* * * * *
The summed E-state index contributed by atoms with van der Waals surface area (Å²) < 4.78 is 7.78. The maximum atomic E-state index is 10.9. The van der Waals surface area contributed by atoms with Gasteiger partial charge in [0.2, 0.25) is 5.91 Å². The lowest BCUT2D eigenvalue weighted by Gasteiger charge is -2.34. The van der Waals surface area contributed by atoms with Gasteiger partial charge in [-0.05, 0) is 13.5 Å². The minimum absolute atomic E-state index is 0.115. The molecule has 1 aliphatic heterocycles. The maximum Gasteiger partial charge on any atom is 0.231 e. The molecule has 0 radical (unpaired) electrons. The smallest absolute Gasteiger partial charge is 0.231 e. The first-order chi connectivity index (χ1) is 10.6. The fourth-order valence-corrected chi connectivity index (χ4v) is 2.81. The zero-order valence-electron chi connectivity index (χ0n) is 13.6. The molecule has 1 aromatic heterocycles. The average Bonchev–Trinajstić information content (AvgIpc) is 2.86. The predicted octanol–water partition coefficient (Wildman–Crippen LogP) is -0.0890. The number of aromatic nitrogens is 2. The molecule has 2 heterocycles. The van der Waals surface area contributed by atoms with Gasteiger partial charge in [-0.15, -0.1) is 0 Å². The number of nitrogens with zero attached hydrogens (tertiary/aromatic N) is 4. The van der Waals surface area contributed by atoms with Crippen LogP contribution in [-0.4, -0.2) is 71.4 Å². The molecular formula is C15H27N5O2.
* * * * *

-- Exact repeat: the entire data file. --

The summed E-state index contributed by atoms with van der Waals surface area (Å²) < 4.78 is 7.78. The maximum atomic E-state index is 10.9. The van der Waals surface area contributed by atoms with Gasteiger partial charge in [0.2, 0.25) is 5.91 Å². The lowest BCUT2D eigenvalue weighted by Gasteiger charge is -2.34. The van der Waals surface area contributed by atoms with Gasteiger partial charge in [-0.05, 0) is 13.5 Å². The minimum absolute atomic E-state index is 0.115. The molecule has 1 aliphatic heterocycles. The maximum Gasteiger partial charge on any atom is 0.231 e. The molecule has 0 radical (unpaired) electrons. The smallest absolute Gasteiger partial charge is 0.231 e. The first-order chi connectivity index (χ1) is 10.6. The fourth-order valence-corrected chi connectivity index (χ4v) is 2.81. The zero-order valence-electron chi connectivity index (χ0n) is 13.6. The molecule has 1 aromatic heterocycles. The average Bonchev–Trinajstić information content (AvgIpc) is 2.86. The predicted octanol–water partition coefficient (Wildman–Crippen LogP) is -0.0890. The number of aromatic nitrogens is 2. The molecule has 2 heterocycles. The van der Waals surface area contributed by atoms with Gasteiger partial charge in [-0.15, -0.1) is 0 Å². The number of nitrogens with zero attached hydrogens (tertiary/aromatic N) is 4. The van der Waals surface area contributed by atoms with Crippen LogP contribution in [-0.4, -0.2) is 71.4 Å². The molecular formula is C15H27N5O2.